Downtown Victoria Tour
View Street – 600 Block / Broad Street – 1200 Block
620 View Street
The Central Building, 620 View Street, at the intersection of View Street and Broad Street, was built in 1911-1912 by architect Jesse M. Warren, for the real estate firm of McPherson, Fullerton, McLean & Shandley.
This landmark Edwardian office building was listed on the Canadian Register of Historic Places in 1995.
Here’s a map showing the location of the Central Building, 620 View Street:
Here is a Google Street View image of the Central Building, 620 View Street:
Additional Information About the Central Building, 620 View Street
- Assessed Value (July 2017): $6,765,000; Land $1,881,000 Buildings $4,884,000
- Assessed Value (July 2016): $6,360,000; Land $1,858,000 Buildings $4,502,000
- Assessed Value (July 2015): $5,704,000; Land $1,601,000 Buildings $4,103,000
- Assessed Value (July 2014): $5,705,000; Land $1,513,000 Buildings $4,192,000
- Canadian Register of Historic Places – listed in 1995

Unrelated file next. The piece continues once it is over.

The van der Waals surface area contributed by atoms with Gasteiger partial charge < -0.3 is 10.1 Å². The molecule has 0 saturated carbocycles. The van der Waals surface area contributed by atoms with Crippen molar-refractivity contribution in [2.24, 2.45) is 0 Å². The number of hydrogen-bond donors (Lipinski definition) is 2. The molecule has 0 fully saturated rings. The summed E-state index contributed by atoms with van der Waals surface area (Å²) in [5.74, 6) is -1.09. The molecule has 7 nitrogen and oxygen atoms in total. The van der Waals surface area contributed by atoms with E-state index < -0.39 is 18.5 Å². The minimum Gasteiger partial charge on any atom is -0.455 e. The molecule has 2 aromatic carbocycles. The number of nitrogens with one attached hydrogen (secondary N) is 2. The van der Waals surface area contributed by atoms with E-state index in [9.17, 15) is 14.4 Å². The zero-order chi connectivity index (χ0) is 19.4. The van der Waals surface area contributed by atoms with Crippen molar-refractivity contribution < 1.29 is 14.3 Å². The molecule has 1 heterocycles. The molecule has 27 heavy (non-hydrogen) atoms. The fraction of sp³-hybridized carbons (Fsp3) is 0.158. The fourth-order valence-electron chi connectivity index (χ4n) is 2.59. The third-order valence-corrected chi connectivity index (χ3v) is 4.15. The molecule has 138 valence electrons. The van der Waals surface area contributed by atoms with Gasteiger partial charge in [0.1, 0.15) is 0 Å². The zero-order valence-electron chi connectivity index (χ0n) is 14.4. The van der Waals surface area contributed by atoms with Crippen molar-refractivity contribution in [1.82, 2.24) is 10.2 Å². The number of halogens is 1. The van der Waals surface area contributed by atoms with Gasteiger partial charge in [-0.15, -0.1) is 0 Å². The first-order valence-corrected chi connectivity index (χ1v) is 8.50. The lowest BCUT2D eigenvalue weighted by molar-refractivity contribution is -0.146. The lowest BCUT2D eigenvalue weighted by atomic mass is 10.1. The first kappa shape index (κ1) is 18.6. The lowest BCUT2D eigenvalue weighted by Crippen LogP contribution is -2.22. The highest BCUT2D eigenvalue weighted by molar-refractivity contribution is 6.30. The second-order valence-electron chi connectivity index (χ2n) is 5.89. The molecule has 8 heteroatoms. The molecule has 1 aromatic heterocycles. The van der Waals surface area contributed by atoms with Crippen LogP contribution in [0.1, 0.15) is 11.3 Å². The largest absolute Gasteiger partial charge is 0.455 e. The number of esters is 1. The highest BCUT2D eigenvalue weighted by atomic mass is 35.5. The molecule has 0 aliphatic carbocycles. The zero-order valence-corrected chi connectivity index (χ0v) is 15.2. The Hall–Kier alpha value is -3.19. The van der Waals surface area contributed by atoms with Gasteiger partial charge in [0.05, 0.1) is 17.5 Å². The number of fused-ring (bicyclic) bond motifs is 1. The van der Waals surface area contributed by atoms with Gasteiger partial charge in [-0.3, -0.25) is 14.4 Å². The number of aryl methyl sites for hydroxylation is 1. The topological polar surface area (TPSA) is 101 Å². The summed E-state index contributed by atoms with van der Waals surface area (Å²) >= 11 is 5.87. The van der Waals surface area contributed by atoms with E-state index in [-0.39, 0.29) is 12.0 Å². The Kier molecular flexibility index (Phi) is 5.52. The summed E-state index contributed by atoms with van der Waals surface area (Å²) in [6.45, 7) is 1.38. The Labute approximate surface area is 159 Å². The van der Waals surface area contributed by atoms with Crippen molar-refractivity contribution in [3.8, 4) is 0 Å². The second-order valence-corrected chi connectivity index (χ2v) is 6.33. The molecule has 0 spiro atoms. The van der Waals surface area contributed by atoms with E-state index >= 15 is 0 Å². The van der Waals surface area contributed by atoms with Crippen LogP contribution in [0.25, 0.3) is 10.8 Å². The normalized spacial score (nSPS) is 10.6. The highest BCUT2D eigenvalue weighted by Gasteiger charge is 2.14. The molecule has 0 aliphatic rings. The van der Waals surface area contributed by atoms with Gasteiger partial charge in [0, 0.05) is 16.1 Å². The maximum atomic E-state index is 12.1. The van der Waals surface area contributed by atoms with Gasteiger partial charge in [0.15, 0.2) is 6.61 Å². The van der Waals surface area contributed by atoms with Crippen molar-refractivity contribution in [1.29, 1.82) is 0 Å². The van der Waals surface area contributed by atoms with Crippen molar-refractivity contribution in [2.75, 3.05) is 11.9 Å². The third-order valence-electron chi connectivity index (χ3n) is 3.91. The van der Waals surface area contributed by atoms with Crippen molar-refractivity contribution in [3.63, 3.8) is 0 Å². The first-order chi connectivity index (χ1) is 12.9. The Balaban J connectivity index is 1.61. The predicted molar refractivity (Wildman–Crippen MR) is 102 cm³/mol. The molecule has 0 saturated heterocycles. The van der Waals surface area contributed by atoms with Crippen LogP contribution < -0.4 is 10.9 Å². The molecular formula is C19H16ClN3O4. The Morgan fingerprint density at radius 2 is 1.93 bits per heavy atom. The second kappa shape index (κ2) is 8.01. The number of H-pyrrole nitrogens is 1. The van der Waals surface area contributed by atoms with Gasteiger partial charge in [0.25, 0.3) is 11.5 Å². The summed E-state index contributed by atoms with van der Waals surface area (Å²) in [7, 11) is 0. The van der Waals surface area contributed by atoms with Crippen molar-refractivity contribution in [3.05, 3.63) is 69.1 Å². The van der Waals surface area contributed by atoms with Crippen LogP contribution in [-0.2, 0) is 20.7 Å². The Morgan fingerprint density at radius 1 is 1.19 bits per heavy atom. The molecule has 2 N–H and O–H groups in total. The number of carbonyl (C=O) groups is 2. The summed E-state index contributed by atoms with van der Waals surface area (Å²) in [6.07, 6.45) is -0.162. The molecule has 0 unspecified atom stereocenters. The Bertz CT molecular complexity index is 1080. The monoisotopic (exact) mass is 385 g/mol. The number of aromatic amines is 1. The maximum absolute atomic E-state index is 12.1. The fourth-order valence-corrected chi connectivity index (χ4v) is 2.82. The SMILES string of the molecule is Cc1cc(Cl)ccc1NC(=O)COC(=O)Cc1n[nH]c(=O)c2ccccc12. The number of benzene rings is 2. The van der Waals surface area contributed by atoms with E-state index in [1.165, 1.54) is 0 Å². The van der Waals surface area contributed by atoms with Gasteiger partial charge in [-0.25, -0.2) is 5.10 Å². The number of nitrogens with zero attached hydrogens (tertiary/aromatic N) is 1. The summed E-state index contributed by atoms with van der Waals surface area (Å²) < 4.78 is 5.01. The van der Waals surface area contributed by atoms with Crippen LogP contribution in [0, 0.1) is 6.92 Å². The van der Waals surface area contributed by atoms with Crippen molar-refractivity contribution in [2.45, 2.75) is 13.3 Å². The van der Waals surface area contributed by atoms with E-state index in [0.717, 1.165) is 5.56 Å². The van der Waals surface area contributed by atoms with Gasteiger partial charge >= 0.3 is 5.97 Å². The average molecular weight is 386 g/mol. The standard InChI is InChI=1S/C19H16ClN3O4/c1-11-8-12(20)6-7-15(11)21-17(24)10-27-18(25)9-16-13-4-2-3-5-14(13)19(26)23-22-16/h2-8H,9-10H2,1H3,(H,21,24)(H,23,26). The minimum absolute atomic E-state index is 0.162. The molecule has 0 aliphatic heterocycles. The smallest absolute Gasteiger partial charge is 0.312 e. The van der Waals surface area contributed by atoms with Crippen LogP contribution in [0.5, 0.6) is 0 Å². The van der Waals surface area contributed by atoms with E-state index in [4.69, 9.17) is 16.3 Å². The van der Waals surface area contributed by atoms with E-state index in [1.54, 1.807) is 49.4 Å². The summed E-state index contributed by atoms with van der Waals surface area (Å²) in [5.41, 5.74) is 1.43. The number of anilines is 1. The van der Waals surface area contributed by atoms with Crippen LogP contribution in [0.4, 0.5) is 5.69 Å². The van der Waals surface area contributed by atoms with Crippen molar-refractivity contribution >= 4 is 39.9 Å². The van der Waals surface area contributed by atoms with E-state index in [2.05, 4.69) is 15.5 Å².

A Brief History of the Central Building, 620 View Street
The original building permit, issued by the City of Victoria in September 1911 to “McPherson, Fullerton et al” describes a “new concrete building, six storey, 102 rooms….Purpose: offices” with an estimated construction cost of $125,000.
The firm of McPherson, Fullerton, McLean & Shandley, – Thomas Shanks McPherson (1873-1962), Herbert Matthew Fullerton (1872-1943), Hugh Archibald Maclean (1857-1949) and Herbert Howard Shandley (1877-1955) – was a leading real estate investment firm in early 20th century Victoria until the partnership was dissolved in 1914.
Thomas S. McPherson and Herbert Fullerton then formed a new firm, McPherson, Fullerton and Elliot, which retained architect Jesse M. Warren in 1914 to build the Pantages Theatre (now the McPherson Playhouse, named for Thomas S. McPherson), 3 Centennial Square. The McPherson Library at the University of Victoria is also named for Thomas S. McPherson.
The Central Building was designed in 1911 with retail stores on the main level and office space on the upper floors. It has retained that configuration ever since.
It has also retained many original features, making it an outstanding example of an early 20th century Edwardian office building.
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